SanDisk Extreme SSD 120 GB (Using the OWC Data Doubler)
Hitachi 500 GB 5400 RPM Internal (Original HD, now used for media storage)
LaCie Rugged 1 TB Thunderbolt External 
Western Digital 500 GB USB 2.0 El Cheapo External
SanDisk Ultra 16 GB SD Card (Using the internal card reader)

On to the results.......

SanDisk Extreme SSD

Hitachi 5400 RPM Internal

LaCie Rugged Thunderbolt

Western Digital 5400 RPM External

SanDisk SD Card using built in card reader
So there you have it.

Clearly, and not surprisingly, the internal SSD smokes the other drives. You really notice a difference when booting up the computer and opening apps. Using Thunderbolt with a 5400 RPM drive gives you almost 4 times the speed of a USB 2.0 drive. And finally, I can't really complain about the SanDisk Ultra SD since it's advertised as a 30mb/s card.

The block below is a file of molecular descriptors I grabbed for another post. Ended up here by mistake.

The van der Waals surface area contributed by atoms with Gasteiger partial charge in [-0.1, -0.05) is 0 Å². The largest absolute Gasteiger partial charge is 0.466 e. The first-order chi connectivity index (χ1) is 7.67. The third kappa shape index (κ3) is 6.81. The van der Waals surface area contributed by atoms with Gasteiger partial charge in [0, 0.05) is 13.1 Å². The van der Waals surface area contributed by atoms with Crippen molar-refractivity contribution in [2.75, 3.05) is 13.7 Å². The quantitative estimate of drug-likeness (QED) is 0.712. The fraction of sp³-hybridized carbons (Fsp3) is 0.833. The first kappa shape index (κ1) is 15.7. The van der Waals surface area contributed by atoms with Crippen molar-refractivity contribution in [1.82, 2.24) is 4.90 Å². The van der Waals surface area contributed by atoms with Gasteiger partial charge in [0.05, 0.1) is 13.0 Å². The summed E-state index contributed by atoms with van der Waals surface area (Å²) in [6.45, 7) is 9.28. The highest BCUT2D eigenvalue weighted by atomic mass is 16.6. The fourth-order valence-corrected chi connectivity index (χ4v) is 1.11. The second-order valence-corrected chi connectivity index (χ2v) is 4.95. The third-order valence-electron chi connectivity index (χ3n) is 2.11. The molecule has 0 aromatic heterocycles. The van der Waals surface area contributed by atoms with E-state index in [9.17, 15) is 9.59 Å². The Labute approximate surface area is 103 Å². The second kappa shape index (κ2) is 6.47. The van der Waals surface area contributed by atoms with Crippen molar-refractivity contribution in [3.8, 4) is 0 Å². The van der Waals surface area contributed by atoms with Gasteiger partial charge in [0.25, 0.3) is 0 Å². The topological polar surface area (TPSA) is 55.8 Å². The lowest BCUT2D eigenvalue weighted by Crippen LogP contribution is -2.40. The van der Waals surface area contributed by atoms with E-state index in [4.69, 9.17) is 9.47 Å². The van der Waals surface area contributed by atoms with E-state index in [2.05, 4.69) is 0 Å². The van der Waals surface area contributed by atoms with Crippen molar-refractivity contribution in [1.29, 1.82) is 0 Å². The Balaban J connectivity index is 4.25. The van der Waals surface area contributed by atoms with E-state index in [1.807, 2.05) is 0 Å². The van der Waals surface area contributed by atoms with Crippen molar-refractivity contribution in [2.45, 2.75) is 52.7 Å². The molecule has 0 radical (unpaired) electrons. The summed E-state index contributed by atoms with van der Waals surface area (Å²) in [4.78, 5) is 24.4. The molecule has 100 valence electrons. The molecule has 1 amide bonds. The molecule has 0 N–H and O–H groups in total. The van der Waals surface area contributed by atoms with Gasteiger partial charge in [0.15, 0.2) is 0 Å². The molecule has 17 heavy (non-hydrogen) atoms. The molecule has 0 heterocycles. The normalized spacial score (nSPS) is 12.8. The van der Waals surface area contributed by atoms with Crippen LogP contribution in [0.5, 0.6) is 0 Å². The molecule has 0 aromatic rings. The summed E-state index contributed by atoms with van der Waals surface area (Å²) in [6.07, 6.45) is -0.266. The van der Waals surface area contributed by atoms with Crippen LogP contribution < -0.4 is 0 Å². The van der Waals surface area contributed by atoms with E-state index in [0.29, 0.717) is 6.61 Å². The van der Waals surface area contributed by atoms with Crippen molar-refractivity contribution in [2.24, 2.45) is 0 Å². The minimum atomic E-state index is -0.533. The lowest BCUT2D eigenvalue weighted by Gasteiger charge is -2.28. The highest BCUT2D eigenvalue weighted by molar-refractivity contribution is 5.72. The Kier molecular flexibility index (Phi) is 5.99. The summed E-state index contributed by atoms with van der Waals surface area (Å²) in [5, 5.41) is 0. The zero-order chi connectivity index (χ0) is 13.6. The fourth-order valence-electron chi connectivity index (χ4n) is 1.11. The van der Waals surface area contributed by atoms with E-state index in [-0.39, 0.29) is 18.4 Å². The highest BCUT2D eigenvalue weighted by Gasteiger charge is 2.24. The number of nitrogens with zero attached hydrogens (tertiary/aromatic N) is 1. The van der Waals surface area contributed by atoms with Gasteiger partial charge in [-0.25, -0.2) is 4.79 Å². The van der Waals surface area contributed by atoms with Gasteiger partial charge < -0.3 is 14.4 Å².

I'll leave you with this little note: Keep an eye on Amazon's lightning deals. I purchased my SSD for $79, the current asking price is $103. Also, if you don't have Amazon Prime, GET IT! It really is a great value.

Thanks for reading!

Wednesday, September 26, 2012

First Pitts Flight

I know I've been away for awhile but I haven't forgotten about you. By "you" I mean the one person that reads the blog which is probably just myself, but whatever.

I've done a little bit of flying here lately, the most fun being the recent Pitts flight I was lucky enough to receive last week. I'm fixing to start doing a little work for a guy down at the Fayetteville airport, and he just happened to have a Pitts S2C parked in his hangar. Furthermore, it just so happens that he's in the business of selling video cameras geared towards aviators. Perfect.